Lastly, this is an unhoped-for opportunity for us to discover men and women of all countries, to balance our similarities and our differences, and to attempt to live with, tolerate, and appreciate these differences. In many countries, such differences are regulated with exploding grenades to keep certain groups silent. We have no choice but to find a consensus. We have only words, and must use them.

--Anthere / Florence Devouard

If you have questions or comments, we would love to hear from you. You can reach us on our talk pages (see [1]), or by email to: board (at) wikimedia.org.

Quarterly Reports

Persian astrolabe


Where can I find information about the Foundation?

Current information about the Foundation can be found in this quartely newsletter, on the dedicated mailing list [2], on the Wikimedia Meta-wiki [3], and at the Foundation's website [4]. The Foundation website was in active development in the early fall : major pages were set up and most were translated into 10 languages. There are currently 38 editors, native speakers of a variety of languages, registered on the Foundation's website; however the site is currently in a rather dormant phase.

How does the Board communicate ?

Board activities are recorded on the Wikimedia Meta-wiki [5], and on the Wikimedia Foundation's site [6]. Communication takes place via email, as well as, through the foundation-l mailing list, which is open to the public and publicly archived. Members of the board also frequent the #Wikimedia IRC channel on freenode [7].

The general address, board(at)wikimedia.org, can also be used for any request. However, please be aware that this mail address is no longer a private one. All mails are redirected to a ticket system, OTRS [8], and may be answered either by a board member or by a few other trusted editors. The OTRS also handles mail about the German chapter, as well as requests for information in English and German.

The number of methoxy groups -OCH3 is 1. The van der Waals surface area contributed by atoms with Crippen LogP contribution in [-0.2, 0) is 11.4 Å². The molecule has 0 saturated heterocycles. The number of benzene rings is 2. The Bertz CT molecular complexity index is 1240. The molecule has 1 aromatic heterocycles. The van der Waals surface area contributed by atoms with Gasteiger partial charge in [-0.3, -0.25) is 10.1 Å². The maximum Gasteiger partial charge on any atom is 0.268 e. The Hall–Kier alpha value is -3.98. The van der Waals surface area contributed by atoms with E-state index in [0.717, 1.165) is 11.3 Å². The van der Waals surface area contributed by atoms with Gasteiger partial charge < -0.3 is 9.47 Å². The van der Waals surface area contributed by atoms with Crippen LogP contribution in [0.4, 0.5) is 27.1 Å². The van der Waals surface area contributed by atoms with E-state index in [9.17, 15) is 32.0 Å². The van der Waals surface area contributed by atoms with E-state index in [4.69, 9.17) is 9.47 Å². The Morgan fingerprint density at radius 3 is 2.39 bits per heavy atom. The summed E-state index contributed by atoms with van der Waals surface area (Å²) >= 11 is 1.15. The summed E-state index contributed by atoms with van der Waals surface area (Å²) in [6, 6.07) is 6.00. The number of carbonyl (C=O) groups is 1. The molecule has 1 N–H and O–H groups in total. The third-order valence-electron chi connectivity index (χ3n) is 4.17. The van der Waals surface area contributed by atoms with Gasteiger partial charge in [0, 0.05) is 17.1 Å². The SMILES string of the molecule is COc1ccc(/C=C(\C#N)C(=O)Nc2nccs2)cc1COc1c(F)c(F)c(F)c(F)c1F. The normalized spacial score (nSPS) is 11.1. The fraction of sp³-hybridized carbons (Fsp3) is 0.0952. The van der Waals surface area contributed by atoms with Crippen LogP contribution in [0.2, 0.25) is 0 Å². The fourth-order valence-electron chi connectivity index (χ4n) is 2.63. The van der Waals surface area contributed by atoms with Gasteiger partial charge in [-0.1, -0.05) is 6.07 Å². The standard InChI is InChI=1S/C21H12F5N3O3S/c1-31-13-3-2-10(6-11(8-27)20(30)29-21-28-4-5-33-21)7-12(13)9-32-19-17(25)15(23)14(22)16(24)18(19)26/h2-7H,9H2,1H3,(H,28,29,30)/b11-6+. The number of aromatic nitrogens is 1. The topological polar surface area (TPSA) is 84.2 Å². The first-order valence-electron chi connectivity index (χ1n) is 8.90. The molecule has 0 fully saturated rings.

Finally, Jimmy, Angela, and Anthere, being fearless explorers, have all started blogs. Angela’s blog is the richest one [9] in terms of information about Wikipedia. Please read it if you want information on the latest Wikipedia features or anything related to wikisearch. Jimmy [10] took the opportunity to talk about free software (both in English). Also, Anthere ([11], in French) decided to use her blog to express her opinions, and to focus on increasing the visibility of Wikimedia projects in the French-speaking world, in the particular hope of reaching out to French-speaking Africa.

Does the Board record or publish their activities anywhere?

There have been several meetings of board members over the fall.

The board also had the opportunity to meet in real life on a few occasions: in Rotterdam in November, the day following the Wikipedian meeting; and in New York City, before the OSI meeting. Several topics were discussed, including plans for upcoming meetings, whether the Wikimedia Foundation should get involved in political advocacy, how local chapters could be more involved in WMF activity, and free discussion of what the board could become in the future. All these topics were easier to discuss in real life in a youth hostel lounge than on irc or by mail.

Life with the board

Michael and Tim Shell were not very active this trimester, although Michael helped with the financial considerations after the last fundraiser.
The past months have been very busy for Angela, Jimbo and Anthere, with many good Wikipedian meetings (please, see the Meetings report), and interviews with newspapers, websites and radio stations for all board members. Wikipedia is becoming famous now, and our project raises a lot of interest.